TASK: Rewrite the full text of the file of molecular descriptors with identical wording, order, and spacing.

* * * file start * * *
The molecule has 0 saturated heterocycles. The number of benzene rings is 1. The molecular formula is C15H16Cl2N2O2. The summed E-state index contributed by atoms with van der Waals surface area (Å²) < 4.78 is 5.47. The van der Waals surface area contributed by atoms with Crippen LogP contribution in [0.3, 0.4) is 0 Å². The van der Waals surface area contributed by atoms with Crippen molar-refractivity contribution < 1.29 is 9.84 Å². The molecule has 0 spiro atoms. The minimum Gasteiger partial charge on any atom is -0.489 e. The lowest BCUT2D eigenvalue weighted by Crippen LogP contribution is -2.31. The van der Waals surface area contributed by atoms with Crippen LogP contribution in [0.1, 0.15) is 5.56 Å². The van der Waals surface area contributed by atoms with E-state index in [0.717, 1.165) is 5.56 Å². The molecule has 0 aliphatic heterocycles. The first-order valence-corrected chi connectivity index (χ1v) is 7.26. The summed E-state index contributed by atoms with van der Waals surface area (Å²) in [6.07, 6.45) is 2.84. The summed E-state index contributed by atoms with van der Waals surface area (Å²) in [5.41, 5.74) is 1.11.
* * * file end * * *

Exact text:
The molecule has 0 saturated heterocycles. The number of benzene rings is 1. The molecular formula is C15H16Cl2N2O2. The summed E-state index contributed by atoms with van der Waals surface area (Å²) < 4.78 is 5.47. The van der Waals surface area contributed by atoms with Crippen LogP contribution in [0.3, 0.4) is 0 Å². The van der Waals surface area contributed by atoms with Crippen molar-refractivity contribution < 1.29 is 9.84 Å². The molecule has 0 spiro atoms. The minimum Gasteiger partial charge on any atom is -0.489 e. The lowest BCUT2D eigenvalue weighted by Crippen LogP contribution is -2.31. The van der Waals surface area contributed by atoms with Crippen LogP contribution in [0.1, 0.15) is 5.56 Å². The van der Waals surface area contributed by atoms with E-state index in [0.717, 1.165) is 5.56 Å². The molecule has 0 aliphatic heterocycles. The first-order valence-corrected chi connectivity index (χ1v) is 7.26. The summed E-state index contributed by atoms with van der Waals surface area (Å²) in [6.07, 6.45) is 2.84. The summed E-state index contributed by atoms with van der Waals surface area (Å²) in [5.41, 5.74) is 1.11.